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Discovered a swarm of low-mass object nebulous

A team of astronomers has discovered thanks to infrared images of the Orion Nebula the unexpected presence of a "swarm" of low-mass objects, raising new questions about the history of their star formation.

As explained by the European Southern Observatory (ESO) said in a statement, thanks to the HAWK-I instrument installed on the VLT (Very Large Telescope) telescope in Chile, has been able to "dive" deep in the heart of the Orion Nebula as he had ever done.

The images show about ten times more brown dwarfs and isolated planetary mass objects of known so far in the nebula.

This suggests that Orion may be forming, in proportion, many more low-mass objects than other regions closer and less active star formation explains ESO.

As Amelia Bayo, a member of the research team, says it is "very important" to understand and know how many low-mass objects are found in Orion to limit current theories of star formation.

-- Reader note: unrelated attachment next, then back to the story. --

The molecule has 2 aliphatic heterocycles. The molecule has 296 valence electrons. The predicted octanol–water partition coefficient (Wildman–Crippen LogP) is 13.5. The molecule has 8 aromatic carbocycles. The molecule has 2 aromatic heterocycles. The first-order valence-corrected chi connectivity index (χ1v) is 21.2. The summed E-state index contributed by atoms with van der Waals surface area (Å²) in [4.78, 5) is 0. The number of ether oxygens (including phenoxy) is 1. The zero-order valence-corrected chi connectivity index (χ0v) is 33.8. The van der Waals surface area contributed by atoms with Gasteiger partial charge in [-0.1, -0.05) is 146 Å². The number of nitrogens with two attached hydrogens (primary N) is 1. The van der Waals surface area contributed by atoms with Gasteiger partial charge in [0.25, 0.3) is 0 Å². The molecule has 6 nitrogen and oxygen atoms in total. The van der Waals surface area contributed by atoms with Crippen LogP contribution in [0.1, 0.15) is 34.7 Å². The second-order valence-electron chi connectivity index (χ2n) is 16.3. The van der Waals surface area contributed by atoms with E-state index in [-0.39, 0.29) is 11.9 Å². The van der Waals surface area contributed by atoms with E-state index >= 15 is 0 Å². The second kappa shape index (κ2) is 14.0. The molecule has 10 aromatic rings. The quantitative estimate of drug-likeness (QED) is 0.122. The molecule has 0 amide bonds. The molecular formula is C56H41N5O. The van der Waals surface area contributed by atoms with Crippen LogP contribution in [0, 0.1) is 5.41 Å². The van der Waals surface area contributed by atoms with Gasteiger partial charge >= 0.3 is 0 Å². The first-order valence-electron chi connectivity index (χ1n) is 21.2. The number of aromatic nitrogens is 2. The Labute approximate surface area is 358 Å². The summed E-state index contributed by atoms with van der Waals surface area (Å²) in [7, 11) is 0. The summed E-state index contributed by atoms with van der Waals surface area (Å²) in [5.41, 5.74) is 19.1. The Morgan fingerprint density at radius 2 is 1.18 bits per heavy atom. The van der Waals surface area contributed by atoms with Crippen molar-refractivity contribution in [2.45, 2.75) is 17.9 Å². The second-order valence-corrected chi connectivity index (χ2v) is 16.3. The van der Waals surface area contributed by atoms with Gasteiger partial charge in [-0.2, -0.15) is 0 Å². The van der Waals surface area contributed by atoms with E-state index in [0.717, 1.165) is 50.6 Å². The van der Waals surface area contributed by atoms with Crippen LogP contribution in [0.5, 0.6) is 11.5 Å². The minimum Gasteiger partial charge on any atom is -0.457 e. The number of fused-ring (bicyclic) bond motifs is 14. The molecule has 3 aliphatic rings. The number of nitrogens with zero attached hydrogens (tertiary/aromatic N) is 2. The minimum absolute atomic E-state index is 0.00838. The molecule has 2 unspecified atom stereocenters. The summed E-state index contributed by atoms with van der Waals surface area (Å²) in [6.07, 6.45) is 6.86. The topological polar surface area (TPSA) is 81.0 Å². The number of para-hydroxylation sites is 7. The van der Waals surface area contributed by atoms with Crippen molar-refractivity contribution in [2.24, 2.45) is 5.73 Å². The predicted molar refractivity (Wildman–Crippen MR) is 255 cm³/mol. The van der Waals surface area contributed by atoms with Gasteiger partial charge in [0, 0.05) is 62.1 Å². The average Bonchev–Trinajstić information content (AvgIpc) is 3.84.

"We are now aware that the way these very low mass objects form depends on your environment," he added.

Before this research, published in the journal "Monthly Notices of the Royal Astronomical Society", most of the objects found were masses of about a quarter of the Sun.

The discovery of new objects with much lower masses suggest that the number of planet-sized objects could be much greater than previously thought.

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